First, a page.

The Triangle of Bone -
  A Formula for Successful Implant Placement and Restoration

By Scott D. Ganz, D.M.D.
Call (201) 592 - 8888

The primary goal of implant dentistry is not to achieve osseointegration, but to replace the tooth, or the lost anatomy to proper function and aesthetics1,2. In order to achieve this goal it is necessary to visualize the final result prior to placing a scalpel to the patient. Various techniques have been proposed to help locate the proper position of the fixture in relation to the ultimate tooth position and emergence profile of the final restoration. The fixture location is also dictated by a combination of factors including available height and width of bone, and considerations as to the density, or quality of that bone3-9. During the early learning curve of implant dentistry, some clinicians assumed that the "osseointegrated" state of a titanium fixture indicated bone interfacing with 100% of the implant's surface area. Many clinicians are still under this misconception. The anatomy and physiology of the bone itself, whether mandible or maxilla does not exist as 100% bone in its pre-implant state. The bone consists of marrow space, blood vessels, fat cells, and other non-mineral entities. Current research confirms that the bone-implant interface falls far below 100%, and can range from 25% - 75% depending on the classification (Type I-IV) and location10,11,12. The clinician must have a full understanding that the implant fixture replaces, and acts only as the root. The prosthetic, transmucosal components allow this new "root" to support the clinical prosthetic crown or prosthesis. Long-term survival of an implant fixture is therefore dependent upon the amount of bone in direct contact with the fixture, the fixture size, and the subsequent forces applied to that fixture under function, and load. Consequently, the implant must be placed in a position which would enhance and maximize the potential volume of surrounding bone.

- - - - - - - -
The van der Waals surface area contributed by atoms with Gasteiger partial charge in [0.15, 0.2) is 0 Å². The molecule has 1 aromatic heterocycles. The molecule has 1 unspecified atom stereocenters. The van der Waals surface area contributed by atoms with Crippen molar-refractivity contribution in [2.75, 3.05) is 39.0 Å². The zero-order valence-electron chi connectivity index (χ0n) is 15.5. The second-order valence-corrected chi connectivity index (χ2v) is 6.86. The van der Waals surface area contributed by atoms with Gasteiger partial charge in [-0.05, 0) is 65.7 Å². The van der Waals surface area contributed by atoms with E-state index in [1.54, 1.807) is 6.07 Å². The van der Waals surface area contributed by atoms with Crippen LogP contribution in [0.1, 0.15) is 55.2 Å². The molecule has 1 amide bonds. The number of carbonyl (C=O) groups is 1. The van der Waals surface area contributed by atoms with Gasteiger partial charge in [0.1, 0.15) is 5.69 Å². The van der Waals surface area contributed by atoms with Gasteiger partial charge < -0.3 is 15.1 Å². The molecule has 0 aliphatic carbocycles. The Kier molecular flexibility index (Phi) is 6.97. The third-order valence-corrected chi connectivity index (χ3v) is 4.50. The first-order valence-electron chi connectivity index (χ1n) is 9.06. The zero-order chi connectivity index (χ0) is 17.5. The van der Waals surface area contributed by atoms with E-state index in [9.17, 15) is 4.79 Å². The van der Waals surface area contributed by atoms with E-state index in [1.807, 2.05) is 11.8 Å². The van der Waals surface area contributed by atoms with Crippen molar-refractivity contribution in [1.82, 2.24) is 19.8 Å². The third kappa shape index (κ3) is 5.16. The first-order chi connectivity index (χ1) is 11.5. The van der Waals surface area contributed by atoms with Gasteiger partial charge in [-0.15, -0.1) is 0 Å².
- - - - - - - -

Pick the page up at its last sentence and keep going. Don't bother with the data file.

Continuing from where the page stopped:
Fig. I (above left) The natural tooth illustrated in its alveolar housing, the extraction socket, and the implant replacement. The amount of bone as illustrated does not exist clinically Fig. 2 (above right)The implant follows the path of the extraction socket. After healing, the abutment post is placed, followed by the final prosthetic crown.
The natural tooth root in its alveolar bone housing, may appear to have an ample quantity of bone thickness between the root itself and the buccal or lingual plate [FIG. 1]. Once the tooth has been lost1 the clinician may visualize replacing the natural tooth with an implant fixture, within the residual socket site [FIG.2]. The technique for the placement of implants into immediate extraction sites has been well documented in the literature13-16. However the most common visual concept of the three dimensional, cross sectional view of the actual bone anatomy surrounding the natural tooth root is seriously flawed.

N E X T+ P A G E | The Triangle of Bone
Fig. 3 (left) Three cross- sectional images from a CT Scan film of a natural tooth in its alveolar housing.

Fig. 5 (left) A computer enhancement to help highlight the information Th the CT Scan image.
Fig. 4 (above) Close- up view of a single cross-sectional image. Contrast the amount of buccal or palatal plate with the illustration in Figure 1.

Fig. 6 (above) If the implant follows the socket site, it may perforate the buccal cortical plate of bone and lead to a poor prognosis.

Dr. Scott D. Ganz has published extensively. delivered presentations worldwide, and is a Clinical Attending at Hackensack Medical Center. Dr. Ganz completed a three-year Maxillofacial Prosthetic Residency at M.D. Anderson Cancer Center in Houston, Texas, and currently maintains a private Prosthetic and Implant practice in Fort Lee, New Jersey. He is a Fellow of the American Academy of Maxillofacial Prosthetics and a Diplomate of the International Congress of Oral Implantologists. Dr. Ganz's chairside patient education guide. An Illustrated Guide. to Understanding Dental Implants is now available. Call (201) 592-8228 for more information.
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Prosthodontics, Maxillofacial Prosthetics and Implant Dentistry
N.J. Specialty No. 3553
158 Linwood Plaza Suite 204 Fort Lee, New Jersey 07024
TEL (201) 592 - 8888 FAX (201) 592-8821

Copyright © 1998 by Scott Ganz, D.M.D.
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